security event information management

Many companies are taking their cyber security seriously and this has led to prioritization of cyber security events. Doing this has allowed companies to single out important security events that are critical and address them as quickly as possible. However, many companies brag of collecting too much information in a day.

The problem is that when there is too much security event information, the most critical information that could save a company from cyber breach could end up being buried under the tons of information collected or it could take a lot of time for analysts’ to find the information. It is unfortunate that some companies get hacked for long periods of time while they had the information they needed all along that could have alerted them to it.

A security event information management (SEIM) overload can also lead to slowed down networks meaning a company has to buy bigger event message storage arrays. The main aim of investing in security event information management tools is to help a company to protect itself from security breaches and also avoid losing money. So, what needs to be done to avoid security event information management overload?

Know Which Events To Prioritize

Not every security event should be collected and analyzed. What this means is that a company should only collect and analyze messages that could actually indicate a security event. Every message collected might end up indicating a security event, but not all events are malicious. A company should work with an experienced IT team that is able to confirm easily if an event is malicious or not. Companies are cautioned from outsourcing their cyber security concerns to external IT specialists, but when it comes to managing security information events, then they need to reconsider and hand over to people who know what to look for when analyzing security events.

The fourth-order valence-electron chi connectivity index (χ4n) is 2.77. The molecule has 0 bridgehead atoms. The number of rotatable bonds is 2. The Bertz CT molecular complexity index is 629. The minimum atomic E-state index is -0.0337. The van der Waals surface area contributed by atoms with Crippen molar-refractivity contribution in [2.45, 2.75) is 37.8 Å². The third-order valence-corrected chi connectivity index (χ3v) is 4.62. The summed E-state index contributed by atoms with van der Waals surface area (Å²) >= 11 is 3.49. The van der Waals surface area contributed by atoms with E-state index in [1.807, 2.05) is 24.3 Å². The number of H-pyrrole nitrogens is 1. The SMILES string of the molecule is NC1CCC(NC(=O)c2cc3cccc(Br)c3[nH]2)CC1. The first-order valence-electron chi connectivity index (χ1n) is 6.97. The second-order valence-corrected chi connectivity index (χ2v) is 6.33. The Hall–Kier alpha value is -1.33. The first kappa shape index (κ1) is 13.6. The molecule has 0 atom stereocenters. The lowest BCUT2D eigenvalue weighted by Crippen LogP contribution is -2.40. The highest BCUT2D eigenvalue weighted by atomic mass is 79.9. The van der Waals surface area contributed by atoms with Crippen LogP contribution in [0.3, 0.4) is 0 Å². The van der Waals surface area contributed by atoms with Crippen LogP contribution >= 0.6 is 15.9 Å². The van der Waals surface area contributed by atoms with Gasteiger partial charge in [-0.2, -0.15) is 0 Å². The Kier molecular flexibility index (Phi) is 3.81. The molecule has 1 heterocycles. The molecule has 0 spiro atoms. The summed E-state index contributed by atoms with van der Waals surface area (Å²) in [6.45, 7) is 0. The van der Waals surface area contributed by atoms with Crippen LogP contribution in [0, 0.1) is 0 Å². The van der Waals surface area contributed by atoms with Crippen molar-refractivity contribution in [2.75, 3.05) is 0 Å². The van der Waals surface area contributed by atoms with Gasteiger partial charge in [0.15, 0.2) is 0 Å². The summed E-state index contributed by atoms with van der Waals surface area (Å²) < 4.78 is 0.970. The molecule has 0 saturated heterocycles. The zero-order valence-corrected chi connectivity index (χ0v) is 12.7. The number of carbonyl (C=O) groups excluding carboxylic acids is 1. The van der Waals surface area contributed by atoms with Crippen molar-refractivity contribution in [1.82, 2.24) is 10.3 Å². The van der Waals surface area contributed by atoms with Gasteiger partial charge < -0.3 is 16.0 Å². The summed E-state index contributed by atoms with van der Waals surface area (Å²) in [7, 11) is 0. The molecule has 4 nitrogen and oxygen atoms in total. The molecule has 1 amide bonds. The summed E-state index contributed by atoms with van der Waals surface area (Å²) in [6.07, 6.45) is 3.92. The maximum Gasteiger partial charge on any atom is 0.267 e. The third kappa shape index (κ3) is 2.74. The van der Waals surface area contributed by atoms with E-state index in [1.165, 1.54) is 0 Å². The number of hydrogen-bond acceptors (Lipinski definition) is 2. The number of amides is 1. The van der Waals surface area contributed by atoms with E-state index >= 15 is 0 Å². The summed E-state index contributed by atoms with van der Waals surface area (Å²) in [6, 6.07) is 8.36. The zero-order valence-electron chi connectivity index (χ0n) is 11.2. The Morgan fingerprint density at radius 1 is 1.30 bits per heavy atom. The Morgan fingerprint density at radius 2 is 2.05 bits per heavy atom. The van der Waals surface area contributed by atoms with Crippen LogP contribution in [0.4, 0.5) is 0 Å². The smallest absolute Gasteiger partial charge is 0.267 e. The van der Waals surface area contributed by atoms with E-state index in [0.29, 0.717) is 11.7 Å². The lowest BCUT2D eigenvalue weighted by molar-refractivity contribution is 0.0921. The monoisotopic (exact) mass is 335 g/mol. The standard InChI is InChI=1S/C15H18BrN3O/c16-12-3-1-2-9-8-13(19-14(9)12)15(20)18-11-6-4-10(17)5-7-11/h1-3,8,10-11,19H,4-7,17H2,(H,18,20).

Alert On Events That Indicate Real Hacking

To avoid security event overload, a company needs to collect and alert singular or aggregate log messages that could lead to immediate security response. According to regulatory compliance, you are required to generate as many events as possible, but only select what you think you need to pass along for further analysis. As mentioned earlier, only experienced IT personnel can aggregate and analyze what makes more sense.

Pick A Selective SIEM Vendor

If your company cannot afford to hire experienced IT managers, you can manage your security events by outsourcing a SIEM vendor to do the security analyzing and aggregating for you. These vendors understand what they need to collect and analyze better than anyone. Pick a vendor that understands the rule that less is more when it comes to aggregating security events. An experienced vendor will pick the needed data and then parse, correlate, evaluate, analyze, escalate, investigate and remediate it fast enough to protect your company’s operations and integrity.

Bottom Line

Instead of boasting how your company has big storage arrays or how many events you collect on a daily basis, you should work on how to successfully detect malicious events. When it comes to security events, accuracy means everything while size means nothing.